The UK’s miscarriages of justice watchdog failed to protect Malkinson, who remained in jail for 17 years for a crime he didn’t commit
Jon Robins explores the case of Clive Freeman, who was jailed in 1989 for murder but has always protested his innocence and is now mounting a fourth attempt for his guilty verdict to be reconsidered.
The overturning of the convictions of the ‘Oval Four’ by the Court of Appeal shows our under-funded and chaotic criminal justice system working. Unfortunately this is an exception not the rule
Jon Robins on the case of Oliver Campbell and what it reveals about our creaking criminal justice system.
Jon Robins on what the imprisonment of the fantasist known as ‘Nick’ shows about how false allegations can ruin lives.
Jon Robins explores the state of the Criminal Cases Review Commission and the dwindling number of potential miscarriages of justice being referred to the Court of Appeal.
The injustice of how our justice system deals with its own errors was a key theme at the launch of Proof magazine this week.
Jon Robins spends a day at a court in east London where a number of tenants about to be evicted – who should be provided with legal aid – are relying on a duty lawyer.
Jon Robins on why the failure of key evidence to be disclosed in criminal trials in recent years has long been an issue leading to miscarriages of justice.
Chris Grayling’s 2013 cuts slashed the legal aid budget by a third – £751 million. Jon Robins examines the toll this is taking on people’s everyday lives.
Jon Robins sets out how the erosion of ‘access to justice’ for huge swathes of social welfare law is having a very real impact on poverty in the UK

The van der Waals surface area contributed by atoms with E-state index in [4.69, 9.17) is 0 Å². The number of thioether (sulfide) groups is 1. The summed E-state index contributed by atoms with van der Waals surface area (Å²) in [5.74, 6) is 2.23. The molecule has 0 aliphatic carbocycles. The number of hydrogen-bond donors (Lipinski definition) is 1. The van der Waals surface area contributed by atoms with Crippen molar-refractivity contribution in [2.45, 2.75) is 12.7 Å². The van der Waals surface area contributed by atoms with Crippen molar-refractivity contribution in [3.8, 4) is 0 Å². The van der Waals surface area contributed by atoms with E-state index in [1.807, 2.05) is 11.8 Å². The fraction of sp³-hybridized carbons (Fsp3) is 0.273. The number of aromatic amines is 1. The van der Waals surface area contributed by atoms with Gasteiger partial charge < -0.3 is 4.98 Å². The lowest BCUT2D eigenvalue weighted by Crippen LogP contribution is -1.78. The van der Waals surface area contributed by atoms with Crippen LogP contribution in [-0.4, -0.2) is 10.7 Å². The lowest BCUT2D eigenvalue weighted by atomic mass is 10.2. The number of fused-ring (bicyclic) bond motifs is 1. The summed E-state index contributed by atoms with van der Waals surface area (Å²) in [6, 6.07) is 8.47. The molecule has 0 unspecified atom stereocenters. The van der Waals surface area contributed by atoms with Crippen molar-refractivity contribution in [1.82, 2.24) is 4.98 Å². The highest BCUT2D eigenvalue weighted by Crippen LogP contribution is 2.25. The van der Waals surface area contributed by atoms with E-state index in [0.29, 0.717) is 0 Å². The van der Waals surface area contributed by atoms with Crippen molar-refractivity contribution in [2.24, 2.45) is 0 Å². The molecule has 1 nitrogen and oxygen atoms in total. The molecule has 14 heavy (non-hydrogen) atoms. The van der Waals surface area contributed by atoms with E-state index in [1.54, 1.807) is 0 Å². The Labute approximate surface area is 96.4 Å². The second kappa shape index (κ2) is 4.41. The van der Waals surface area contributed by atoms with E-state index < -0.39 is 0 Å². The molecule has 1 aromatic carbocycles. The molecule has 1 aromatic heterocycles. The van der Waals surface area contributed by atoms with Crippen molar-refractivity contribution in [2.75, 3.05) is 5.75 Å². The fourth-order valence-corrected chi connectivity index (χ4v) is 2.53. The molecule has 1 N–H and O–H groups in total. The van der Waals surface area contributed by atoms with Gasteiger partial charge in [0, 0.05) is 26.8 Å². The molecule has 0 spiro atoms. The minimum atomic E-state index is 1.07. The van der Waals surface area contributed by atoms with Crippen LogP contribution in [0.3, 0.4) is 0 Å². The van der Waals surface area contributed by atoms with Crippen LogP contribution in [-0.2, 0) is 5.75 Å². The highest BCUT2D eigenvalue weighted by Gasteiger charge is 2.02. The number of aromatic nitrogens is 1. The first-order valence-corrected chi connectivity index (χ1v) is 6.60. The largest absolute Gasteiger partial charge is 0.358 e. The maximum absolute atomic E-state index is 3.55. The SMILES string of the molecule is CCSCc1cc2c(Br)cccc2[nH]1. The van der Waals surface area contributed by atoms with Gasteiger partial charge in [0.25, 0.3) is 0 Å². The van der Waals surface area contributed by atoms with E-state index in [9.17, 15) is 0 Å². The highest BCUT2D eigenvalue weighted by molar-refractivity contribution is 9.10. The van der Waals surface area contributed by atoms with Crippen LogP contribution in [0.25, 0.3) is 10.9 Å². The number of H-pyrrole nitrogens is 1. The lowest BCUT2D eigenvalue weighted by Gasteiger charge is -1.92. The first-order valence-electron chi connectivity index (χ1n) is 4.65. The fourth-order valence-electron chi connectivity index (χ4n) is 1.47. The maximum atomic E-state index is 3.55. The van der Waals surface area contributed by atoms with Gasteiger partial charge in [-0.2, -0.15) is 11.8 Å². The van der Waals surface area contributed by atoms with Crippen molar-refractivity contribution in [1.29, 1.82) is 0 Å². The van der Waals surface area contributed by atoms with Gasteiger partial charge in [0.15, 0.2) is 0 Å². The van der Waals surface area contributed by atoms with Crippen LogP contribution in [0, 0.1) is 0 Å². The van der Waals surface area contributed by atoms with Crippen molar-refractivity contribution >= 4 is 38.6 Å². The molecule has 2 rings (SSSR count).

Jon Robins explores why Tony Stock has spent more than 40 years fighting to clear his name for an armed robbery a supergrass admits he had nothing to do with.
Omar Benguit is still trying to prove his innocence for the murder of a student he is adamant he had nothing to do with. Omar Benguit has spent almost 17 years in prison for the senseless killing of a Korean student in Bournemouth as she walked back from a nightclub in the early hours of…
The Criminal Cases Review Commission provides no effective safety net for victims of a miscarriage of justice – Eddie Gilfoyle is a striking example.
PC Danny Major spent four months in prison for a crime he says he didn’t commit. Faced with an unhelpful and inactive miscarriages of justice watchdog, he is still fighting to clear his name.
Two parents took their sick child to hospital. Within hours they were being questioned by police. Two days later, they were in court. Why?
The Supreme Court’s ruling that victims of miscarriages of justice can only claim compensation if they can prove their innocence ‘beyond reasonable doubt’ is a blow to the idea of justice, according to campaigners.